But I did move up. When I be­came a can­di­date for my first CEO role, I hired a coach to help me in­crease my ef­fec­tive­ness as a com­mu­ni­ca­tor. I pos­sessed that fa­mil­iar fem­i­nine trait of fail­ing to take enough per­son­al cred­it for my role in the suc­cess­es of teams I led. My coach helped me un­der­stand that in­ter­view­ing with boards is not the time to be mod­est. He was right. I learned how to bet­ter sell my cre­den­tials, ex­pe­ri­ence and abil­i­ties, be­com­ing one of the for­tu­nate few to crack the glass ceil­ing in the bio­phar­ma­ceu­ti­cal in­dus­try.

As the cen­ter­piece of BIO’s ef­fort, BIO Board­list went live this month. It’s a search­able on­line data­base of di­verse tal­ent where ex­ec­u­tives can nom­i­nate promis­ing tal­ent and where search com­mit­tees can find lead­er­ship can­di­dates that meet their busi­ness needs. The tool was de­ployed by the high-tech in­dus­try in 2017 in the wake of a firestorm ig­nit­ed by the con­tro­ver­sial writ­ings of a Google en­gi­neer that sparked an in­dus­try­wide dis­cus­sion about sex­ism. Now, BIO is bring­ing this tool to the bio­phar­ma sec­tor.

We al­ready have near­ly 50 out­stand­ing, pre-vet­ted can­di­dates who are search­able in BIO Board­list. Our job now is to add more high­ly qual­i­fied, di­verse lead­ers to the data­base. Once we do, BIO Board­list will be es­pe­cial­ly help­ful for small­er and emerg­ing bio­phar­ma com­pa­nies that do not yet have a ro­bust hu­man re­sources func­tion or the means to hire ex­ec­u­tive re­cruiters. BIO Board­list can help com­pa­nies iden­ti­fy, lift up and in­clude di­verse ex­ec­u­tives with lead­er­ship qual­i­fi­ca­tions and as­pi­ra­tions.

BIO al­so launched a sec­ond re­source — a di­ver­si­ty and in­clu­sion toolk­it. We have pooled to­geth­er the best re­sources from suc­cess­ful pro­grams across BIO mem­ber com­pa­nies. Com­pa­nies will find spe­cif­ic HR tem­plates that can be down­loaded and schol­ar­ly pieces and train­ing cours­es on such top­ics as un­con­scious bias, men­tor­ing and spon­sor­ship.

As a prac­tic­ing rheuma­tol­o­gist, I learned that it can take a vil­lage to give pa­tients a life worth liv­ing. Work­ing my way up the ranks to the CEO’s of­fice in bio­phar­ma, I have dis­cov­ered the same of­ten holds true to de­vel­op a med­i­cine worth tak­ing or a clin­i­cal pro­gram worth fund­ing. If you’re lead­ing a biotech com­pa­ny and want to do right by your con­sumers, in­vestors and share­hold­ers, the right mix re­al­ly does mat­ter.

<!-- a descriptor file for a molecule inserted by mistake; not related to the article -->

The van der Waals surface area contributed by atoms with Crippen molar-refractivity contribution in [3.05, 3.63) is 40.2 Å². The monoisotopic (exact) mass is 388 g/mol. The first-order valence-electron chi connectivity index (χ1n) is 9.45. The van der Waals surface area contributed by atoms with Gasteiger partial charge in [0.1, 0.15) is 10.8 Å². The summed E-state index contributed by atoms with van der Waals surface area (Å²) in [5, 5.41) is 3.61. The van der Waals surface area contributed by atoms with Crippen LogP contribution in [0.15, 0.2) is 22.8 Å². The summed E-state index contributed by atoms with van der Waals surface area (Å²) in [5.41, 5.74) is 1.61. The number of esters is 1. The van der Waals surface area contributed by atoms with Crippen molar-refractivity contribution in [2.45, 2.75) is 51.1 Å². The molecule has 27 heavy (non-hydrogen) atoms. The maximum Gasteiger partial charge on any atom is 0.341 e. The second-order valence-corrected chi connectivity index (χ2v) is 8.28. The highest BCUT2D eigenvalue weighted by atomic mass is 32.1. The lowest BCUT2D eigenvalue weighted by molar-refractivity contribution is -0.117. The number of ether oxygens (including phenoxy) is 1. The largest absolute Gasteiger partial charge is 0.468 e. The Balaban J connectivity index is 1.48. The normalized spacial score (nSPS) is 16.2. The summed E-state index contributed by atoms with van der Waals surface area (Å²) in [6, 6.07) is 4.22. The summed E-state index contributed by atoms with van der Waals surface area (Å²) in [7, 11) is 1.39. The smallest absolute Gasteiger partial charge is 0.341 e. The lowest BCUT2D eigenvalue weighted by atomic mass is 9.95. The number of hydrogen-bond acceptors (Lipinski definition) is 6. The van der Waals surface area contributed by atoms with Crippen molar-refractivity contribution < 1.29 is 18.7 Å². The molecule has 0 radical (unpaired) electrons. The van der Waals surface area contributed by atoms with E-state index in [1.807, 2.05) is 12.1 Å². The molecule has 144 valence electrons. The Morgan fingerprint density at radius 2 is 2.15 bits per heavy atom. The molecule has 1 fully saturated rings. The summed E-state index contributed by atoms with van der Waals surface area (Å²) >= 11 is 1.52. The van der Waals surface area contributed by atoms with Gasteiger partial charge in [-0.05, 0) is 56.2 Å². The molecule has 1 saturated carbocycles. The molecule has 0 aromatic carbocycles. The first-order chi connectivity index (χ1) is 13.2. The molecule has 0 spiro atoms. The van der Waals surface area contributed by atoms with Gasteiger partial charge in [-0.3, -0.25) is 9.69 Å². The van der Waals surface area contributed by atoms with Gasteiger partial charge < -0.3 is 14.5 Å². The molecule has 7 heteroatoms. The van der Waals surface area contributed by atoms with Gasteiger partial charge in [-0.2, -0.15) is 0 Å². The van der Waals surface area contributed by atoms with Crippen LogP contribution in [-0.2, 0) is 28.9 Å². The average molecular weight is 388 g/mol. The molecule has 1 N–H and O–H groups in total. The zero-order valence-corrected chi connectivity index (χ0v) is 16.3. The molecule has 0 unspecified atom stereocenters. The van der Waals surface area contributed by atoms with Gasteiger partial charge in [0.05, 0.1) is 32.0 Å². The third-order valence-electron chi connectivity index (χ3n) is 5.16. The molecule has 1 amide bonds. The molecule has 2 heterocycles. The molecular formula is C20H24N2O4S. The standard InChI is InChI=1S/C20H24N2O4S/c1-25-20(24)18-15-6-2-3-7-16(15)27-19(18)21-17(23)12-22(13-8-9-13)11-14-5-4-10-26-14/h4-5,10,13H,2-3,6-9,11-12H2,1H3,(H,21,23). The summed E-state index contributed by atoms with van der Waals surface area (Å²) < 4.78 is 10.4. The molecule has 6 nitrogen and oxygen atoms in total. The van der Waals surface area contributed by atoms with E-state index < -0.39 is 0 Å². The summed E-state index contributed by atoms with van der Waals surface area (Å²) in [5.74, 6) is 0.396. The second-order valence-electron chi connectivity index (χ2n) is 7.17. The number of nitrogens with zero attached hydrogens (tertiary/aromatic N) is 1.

Dr. He­len Tor­ley is CEO of Halozyme Ther­a­peu­tics in San Diego and chairs BIO’s Com­mit­tee on Work­force De­vel­op­ment, Di­ver­si­ty and In­clu­sion. Biotech Voic­es is a con­tributed col­umn writ­ten by se­lect End­points News sub­scribers.

2023 Spot­light on the Fu­ture of Drug De­vel­op­ment for Small and Mid-Sized Biotechs

In the context of today’s global economic environment, there is an increasing need to work smarter, faster and leaner across all facets of the life sciences industry.  This is particularly true for small and mid-sized biotech companies, many of which are facing declining valuations and competing for increasingly limited funding to propel their science forward.  It is important to recognize that within this framework, many of these smaller companies already find themselves resource-challenged to design and manage clinical studies themselves because they don’t have large teams or in-house experts in navigating the various aspects of the drug development journey. This can be particularly challenging for the most complex and difficult to treat diseases where no previous pathway exists and patients are urgently awaiting breakthroughs.

Albert Bourla, Pfizer CEO (Efren Landaos/Sipa USA/Sipa via AP Images)

Pfiz­er makes an­oth­er bil­lion-dol­lar in­vest­ment in Eu­rope and ex­pands again in Michi­gan

Pfizer is continuing its run of manufacturing site expansions with two new large investments in the US and Europe.

The New York-based pharma giant’s site in Kalamazoo, MI, has seen a lot of attention over the past year. As a major piece of the manufacturing network for Covid-19 vaccines and antivirals, Pfizer is gearing up to place more money into the site. Pfizer announced it will place $750 million into the facility, mainly to establish “modular aseptic processing” (MAP) production and create around 300 jobs at the site.